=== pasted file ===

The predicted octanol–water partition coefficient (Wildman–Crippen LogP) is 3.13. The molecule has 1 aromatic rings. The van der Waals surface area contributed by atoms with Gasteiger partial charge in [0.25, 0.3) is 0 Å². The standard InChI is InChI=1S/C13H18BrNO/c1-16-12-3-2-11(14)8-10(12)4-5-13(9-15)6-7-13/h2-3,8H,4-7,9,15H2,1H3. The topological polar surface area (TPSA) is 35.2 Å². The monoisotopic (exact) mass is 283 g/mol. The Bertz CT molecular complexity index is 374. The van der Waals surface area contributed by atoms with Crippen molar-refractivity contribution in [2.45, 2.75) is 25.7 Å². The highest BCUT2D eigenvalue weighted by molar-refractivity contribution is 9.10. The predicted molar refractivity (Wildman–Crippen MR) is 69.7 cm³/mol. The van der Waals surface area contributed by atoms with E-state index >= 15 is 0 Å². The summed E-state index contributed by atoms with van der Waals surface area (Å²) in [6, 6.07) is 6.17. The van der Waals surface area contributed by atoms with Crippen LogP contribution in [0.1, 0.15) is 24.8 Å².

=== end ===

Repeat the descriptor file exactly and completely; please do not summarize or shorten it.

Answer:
The predicted octanol–water partition coefficient (Wildman–Crippen LogP) is 3.13. The molecule has 1 aromatic rings. The van der Waals surface area contributed by atoms with Gasteiger partial charge in [0.25, 0.3) is 0 Å². The standard InChI is InChI=1S/C13H18BrNO/c1-16-12-3-2-11(14)8-10(12)4-5-13(9-15)6-7-13/h2-3,8H,4-7,9,15H2,1H3. The topological polar surface area (TPSA) is 35.2 Å². The monoisotopic (exact) mass is 283 g/mol. The Bertz CT molecular complexity index is 374. The van der Waals surface area contributed by atoms with Crippen molar-refractivity contribution in [2.45, 2.75) is 25.7 Å². The highest BCUT2D eigenvalue weighted by molar-refractivity contribution is 9.10. The predicted molar refractivity (Wildman–Crippen MR) is 69.7 cm³/mol. The van der Waals surface area contributed by atoms with E-state index >= 15 is 0 Å². The summed E-state index contributed by atoms with van der Waals surface area (Å²) in [6, 6.07) is 6.17. The van der Waals surface area contributed by atoms with Crippen LogP contribution in [0.1, 0.15) is 24.8 Å².